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Restaurant Brands International (QSR) Q3 2020 earnings top estimates

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Jose Cil, CEO of Restaurant Brands International, speaks during an interview with CNBC on the floor at the New York Stock Exchange, November 6, 2019.

Brendan McDermid | Reuters

Restaurant Brands International on Tuesday reported that its quarterly revenue fell 8% as Burger King and Tim Hortons sales struggled to bounce back from the coronavirus pandemic.

Popeyes, however, once again reported double-digit same-store sales growth, thanks to the enduring popularity of its chicken sandwich.

Shares of the company, which had released preliminary same-store sales results earlier this month, were unchanged in premarket trading.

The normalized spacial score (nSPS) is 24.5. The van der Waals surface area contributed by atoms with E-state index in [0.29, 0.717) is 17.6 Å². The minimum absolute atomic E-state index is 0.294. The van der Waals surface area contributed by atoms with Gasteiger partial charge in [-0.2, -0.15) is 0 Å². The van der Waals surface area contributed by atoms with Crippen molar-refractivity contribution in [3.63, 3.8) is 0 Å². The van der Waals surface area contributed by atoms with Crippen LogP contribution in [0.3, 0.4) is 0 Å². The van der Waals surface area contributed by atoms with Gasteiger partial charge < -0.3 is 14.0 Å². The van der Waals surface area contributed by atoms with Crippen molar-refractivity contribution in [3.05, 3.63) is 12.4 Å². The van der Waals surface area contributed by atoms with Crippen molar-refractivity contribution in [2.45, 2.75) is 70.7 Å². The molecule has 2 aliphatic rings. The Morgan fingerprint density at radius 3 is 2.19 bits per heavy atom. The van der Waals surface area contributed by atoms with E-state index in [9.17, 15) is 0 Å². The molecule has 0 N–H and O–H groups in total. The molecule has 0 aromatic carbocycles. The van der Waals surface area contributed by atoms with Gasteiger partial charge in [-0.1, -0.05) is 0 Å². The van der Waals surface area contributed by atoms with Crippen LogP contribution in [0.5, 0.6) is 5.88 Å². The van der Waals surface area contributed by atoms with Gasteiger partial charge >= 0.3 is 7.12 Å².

Here’s what the company reported compared with what Wall Street was expecting, based on a survey of analysts by Refinitiv:

  • Earnings per share: 68 cents, adjusted, vs. 63 cents expected
  • Revenue: $1.34 billion vs. $1.34 billion expected

The restaurant company reported fiscal third-quarter net income of $145 million, or 47 cents per share, down from $201 million, or 75 cents per share, a year earlier. Temporary restaurant closures and other costs related to the pandemic weighed on profits.

Excluding corporate restructuring fees and other items, Restaurant Brands earned 68 cents per share, topping the 63 cents per share expected by analysts surveyed by Refinitiv.